Permaculture in Park Istra

Permaculture (‘permanent agriculture’) is a sustainability approach which is based on the functioning of natural ecosystems. First we have to observe the ecosystem in which we wish to act: particularly the climate, the soil, the diversity and the links between the components of the ecosystem. Then we plan our actions in a way that transforms the area as minimally as possible, trying not to stop the natural flows but instead encourage the successful interactions offered by nature.


Picture: Permaculture garden in Hrvoji.

Permaculture approach is mostly used in gardening but it is successful also in other areas: for example, we can build a house and even a village with a permaculture approach. The more globally we approach, the more we can limit the impact of human activities on the ecosystem. A permaculture area works as a closed circle where everything is useful and beneficial for another element: no waste, no pollution, only richness. Thanks to that, we can reverse the deterioration of the world, feed it instead of destroying it.


Permaculture building means that we try to adapt the house to its environment and modify its surroundings as little as possible. To do that we have to pay attention to the natural conditions of the area and use the materials which are naturally present there. For example, if the strongest winds come from the south, the house can be built on the north side of the hill and the slope can be used as a part of the wall.

Permaculture building also encourages interactions with the environment. In Park Istra we can see several examples of this:

– The water system works as a circle between outside and inside the house. We catch the rain water, clean it with three filters and use it for drinking, showering, cleaning dishes… Then we clean the used water again with reed beds and reuse the water again for watering our garden.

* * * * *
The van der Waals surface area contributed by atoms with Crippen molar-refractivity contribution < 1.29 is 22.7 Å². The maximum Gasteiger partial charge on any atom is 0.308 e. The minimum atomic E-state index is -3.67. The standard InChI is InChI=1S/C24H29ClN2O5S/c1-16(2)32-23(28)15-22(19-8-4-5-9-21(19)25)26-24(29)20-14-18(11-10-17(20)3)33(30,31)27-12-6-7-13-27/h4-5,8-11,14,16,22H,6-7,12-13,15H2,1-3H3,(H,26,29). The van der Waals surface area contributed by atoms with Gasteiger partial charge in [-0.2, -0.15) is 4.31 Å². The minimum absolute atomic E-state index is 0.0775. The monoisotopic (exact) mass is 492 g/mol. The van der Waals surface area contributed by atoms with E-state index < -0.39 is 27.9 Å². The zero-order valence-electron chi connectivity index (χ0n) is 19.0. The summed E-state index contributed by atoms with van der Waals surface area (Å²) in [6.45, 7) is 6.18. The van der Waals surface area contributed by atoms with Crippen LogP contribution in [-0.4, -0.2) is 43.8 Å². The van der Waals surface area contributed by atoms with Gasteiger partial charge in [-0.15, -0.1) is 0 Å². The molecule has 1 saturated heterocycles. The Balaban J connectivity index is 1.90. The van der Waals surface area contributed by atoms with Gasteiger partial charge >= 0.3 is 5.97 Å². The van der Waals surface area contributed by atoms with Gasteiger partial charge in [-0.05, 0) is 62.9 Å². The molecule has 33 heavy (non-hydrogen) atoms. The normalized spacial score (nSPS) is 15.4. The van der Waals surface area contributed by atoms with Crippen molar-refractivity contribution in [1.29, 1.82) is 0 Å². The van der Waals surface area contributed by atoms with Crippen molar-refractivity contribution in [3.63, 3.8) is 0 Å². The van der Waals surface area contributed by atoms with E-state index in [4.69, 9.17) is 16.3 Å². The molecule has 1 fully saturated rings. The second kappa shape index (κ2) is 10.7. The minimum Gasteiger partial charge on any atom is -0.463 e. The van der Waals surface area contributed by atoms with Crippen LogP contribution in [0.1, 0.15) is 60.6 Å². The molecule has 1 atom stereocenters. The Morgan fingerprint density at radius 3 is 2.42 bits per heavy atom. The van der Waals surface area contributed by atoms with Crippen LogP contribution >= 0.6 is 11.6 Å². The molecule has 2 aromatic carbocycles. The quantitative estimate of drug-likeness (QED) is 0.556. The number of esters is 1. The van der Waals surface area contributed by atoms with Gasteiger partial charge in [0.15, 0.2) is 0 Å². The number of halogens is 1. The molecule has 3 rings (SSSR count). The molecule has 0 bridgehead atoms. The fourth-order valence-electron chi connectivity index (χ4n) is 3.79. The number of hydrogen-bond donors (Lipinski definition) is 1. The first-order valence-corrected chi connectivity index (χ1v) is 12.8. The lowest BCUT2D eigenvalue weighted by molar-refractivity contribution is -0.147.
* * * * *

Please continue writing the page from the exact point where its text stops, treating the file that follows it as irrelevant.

– We have a toilet system for collecting humanure which, after two years, can be used on the garden.

– The walls of the house and walls around the house have empty spaces where birds and insects nest.

There are other permaculture approaches in the building itself: in the house we used old roof tiles to pave the kitchen floor and make window shelves. We plastered walls with clay that creates optimal micro climate inside the house and regulates humidity.

To build a village with a permaculture approach means to build healthy links between the natural ecosystem and the human life. Furthermore, we plan the village so, that it also encourages healthy links between humans themselves.


With permaculture gardening we try to produce a big amount of healthy food using minimum space without destroying the resources of the planet. We achieve that by taking care for the soil and encouraging the complementarity between plants. By imitating natural ecosystems we create a garden which is almost autonomous and consequently doesn’t need a lot of work.

Some principles of permaculture gardening:

–  observe the area (the climate, the soil, local plants and animals…) before creating the garden

–  plan your garden on a long-term scale

– plant together complementary species (melliferous plants will help with plants’ breeding, some plants protect other plants from insects, snails or diseases…)

– use only what you have and all what you have (no waste)

Some permaculture elements that can be observed in Park Istra garden:

– composting of organic waste

– combinations of some plants as tomatoes and celery.

– ‘spiral bed’: because a spiral drains the rain from the top to the bottom, drought resistant plants will be planted on top and moisture loving plants on the bottom of the spiral. Sun loving plants will be planted on the south side and the plants that need more shade on the north side of the spiral.

– ‘raised beds’: one meter deep holes were dug, they were filled with wood and the soil was put back forming piles of soil. The wood will feed the soil for several years and will provide humidity. The raised bed will also improve soil drainage and help the plants on the top to catch the sunlight.

A scheme of a “raised bed”:


Written by Anna Vittet, EVS Volunteer from France